Minari: Ending Explained (In Detail)

Do the Yis return to California at the end of ‘Minari’? What happens in the aftermath of the fire?
Minari: Ending Explained (In Detail)

Lee Isaac Chung, the director of films like Munyurangabo (2006) and Abigail Harm (2012), ventured into his own memory and experiences to construct Minari (2020), also contributing to the expanding canon of Asian immigrant stories that were being produced in the United States in the late 2010s. Films like Crazy Rich Asians (Jon M. Chu, 2018) and The Farewell (Lulu Wang, 2019) served as immediate precursors, but what stood out about Chung’s film was how it broke away from the stereotypical American binary understanding of Eastern Asians being either Chinese or Japanese through its portrayal of South Korean characters.

Arrival in Arkansas

The year is 1983, and the Yi family have just left California for Arkansas, where Jacob (Steven Yeun) is hopeful of growing Korean crops to sell to vendors in Dallas. Jacob embodies the optimism that is natural to an immigrant, deciding against a water diviner in preference of a well that he digs himself, certain that his young family will make a go of things in their new home.

His wife Monica (Han Ye-ri) is not as sure of the future as him: The situation hardly seems ideal, and their son David (Alan Kim) has a heart condition that restricts him from indulging in strenuous physical activity. David and his sister Anne (Noel Kate Cho) are in the know about their parents’ disagreements over the move and the life that the family will build in Arkansas, eavesdropping on the couple as they work in the hatchery.

Given the extensive work that needs to be done in order to make life in Arkansas a success, the couple agree on having Monica’s mother Soon-ja (Youn Yuh-jung) come over to look after the children. David, forced to share a room with a grandmother he doesn’t deem sufficiently grandmotherly, is initially unwilling to make an attempt to bond with Soon-ja, but she quickly wins him and Anne over.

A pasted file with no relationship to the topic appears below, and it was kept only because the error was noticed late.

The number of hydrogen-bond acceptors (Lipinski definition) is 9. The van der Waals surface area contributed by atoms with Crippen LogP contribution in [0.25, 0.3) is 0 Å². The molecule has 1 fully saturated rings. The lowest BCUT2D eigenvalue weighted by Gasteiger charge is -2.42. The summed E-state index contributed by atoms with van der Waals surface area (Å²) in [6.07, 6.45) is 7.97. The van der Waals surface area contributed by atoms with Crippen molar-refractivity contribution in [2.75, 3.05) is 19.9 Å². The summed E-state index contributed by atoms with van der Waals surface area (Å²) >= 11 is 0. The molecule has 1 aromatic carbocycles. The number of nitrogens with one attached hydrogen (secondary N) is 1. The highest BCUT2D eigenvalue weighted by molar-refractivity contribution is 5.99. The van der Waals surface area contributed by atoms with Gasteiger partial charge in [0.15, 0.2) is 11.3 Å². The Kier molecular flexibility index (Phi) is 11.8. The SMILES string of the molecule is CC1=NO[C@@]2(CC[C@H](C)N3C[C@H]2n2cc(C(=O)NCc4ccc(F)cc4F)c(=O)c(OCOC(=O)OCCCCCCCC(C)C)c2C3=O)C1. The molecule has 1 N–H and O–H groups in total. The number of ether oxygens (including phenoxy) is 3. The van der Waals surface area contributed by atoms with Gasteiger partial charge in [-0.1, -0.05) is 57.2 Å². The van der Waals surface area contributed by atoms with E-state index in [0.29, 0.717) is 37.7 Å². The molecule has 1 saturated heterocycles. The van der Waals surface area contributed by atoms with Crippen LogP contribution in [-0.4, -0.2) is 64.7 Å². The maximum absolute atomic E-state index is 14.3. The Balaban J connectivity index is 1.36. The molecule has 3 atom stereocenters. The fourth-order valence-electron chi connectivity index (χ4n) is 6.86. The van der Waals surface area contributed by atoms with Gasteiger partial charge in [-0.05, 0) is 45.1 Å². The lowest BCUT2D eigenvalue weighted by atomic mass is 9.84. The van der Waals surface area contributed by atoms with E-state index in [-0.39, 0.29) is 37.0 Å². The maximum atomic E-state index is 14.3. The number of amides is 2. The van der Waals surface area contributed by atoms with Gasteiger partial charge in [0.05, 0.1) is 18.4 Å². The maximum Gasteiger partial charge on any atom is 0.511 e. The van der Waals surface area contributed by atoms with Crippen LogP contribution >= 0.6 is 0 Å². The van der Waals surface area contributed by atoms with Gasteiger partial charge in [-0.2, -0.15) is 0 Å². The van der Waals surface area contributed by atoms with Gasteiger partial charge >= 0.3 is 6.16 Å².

Even with the children looked after, the family’s troubles grow rather than reduce. Jacob’s well runs dry and he is forced to pay for public utilities that will ensure sufficient supply, and an order he has received from a Dallas vendor is suddenly cancelled at the last minute. Despite Monica’s misgivings and entreaties that they return to California, he decides to keep going, damaging their relationship further.

The Seeds of a New Life

Acting on Soon-ja’s advice, David plants minari (water celery) seeds by the creek. She teaches him about its sturdy, tough properties and predicts that the family will soon prosper. This, compounded by the card game she has taught him, her attention towards his general wellbeing, and especially her encouragement in exerting his physical being, something his parents are dead set against, brings David closer to his grandmother. Soon-ja suggests that the boy is stronger than his parents believe, and pushes him to put his organs to the test. Just as David starts to flourish and things appear to be improving for the family, Soon-ja has a stroke that leaves her movement and speech impaired. It’s as though she struck a bargain: Her health for the family’s success.

On a trip to Oklahoma City to see David’s doctor, Jacob lets on to Monica that he cares more about the success of the crops he has planted than his family’s well-being, and despite David’s heart condition having improved and an agreement being reached between a grocer and Jacob, the couple decide to separate.

Flames and Ashes

In the time that the family was away, Soon-ja accidentally sets the barn on fire. Upon arriving on the scene, Jacob rushes into the burning building to save the crops stored inside, and Monica rushes after him in the hope of saving him from any harm. While they are able to salvage some of the produce, they ultimately help each other escape the flames, thus defeating Jacob’s line of argument totally — when it finally came down to it, he chose to place his wife above the crops.

As the barn burns down, Soon-ja, dazed and out-of-sorts, wanders off by herself. David chases after her when she doesn’t respond to his and Anne’s shouts. He blocks Soon-ja’s way and a look of recognition comes over her face. She gives him her hand and allows herself to be taken back to the house, where the family falls asleep on the floor out of the physical and mental toll of the fire. Soon-ja watches them serenely as they sleep, as though she were a guardian figure looking after them.

Minari ends with Jacob and Monica deciding on a location for the new well, which is marked with a stone. He then takes David down to the creek, where they harvest the minari, a plant that is said to die in its first season and regrow in the second to a far superior standard.

The ending does not clarify whether or not Soon-ja lived, and that is incidental to the film itself. Soon-ja’s whole existence within the film’s narrative revolved around proving herself to be a member of the family who contributed in one way or another, and she ultimately did, by bringing the squabbling couple back together and by planting the minari.

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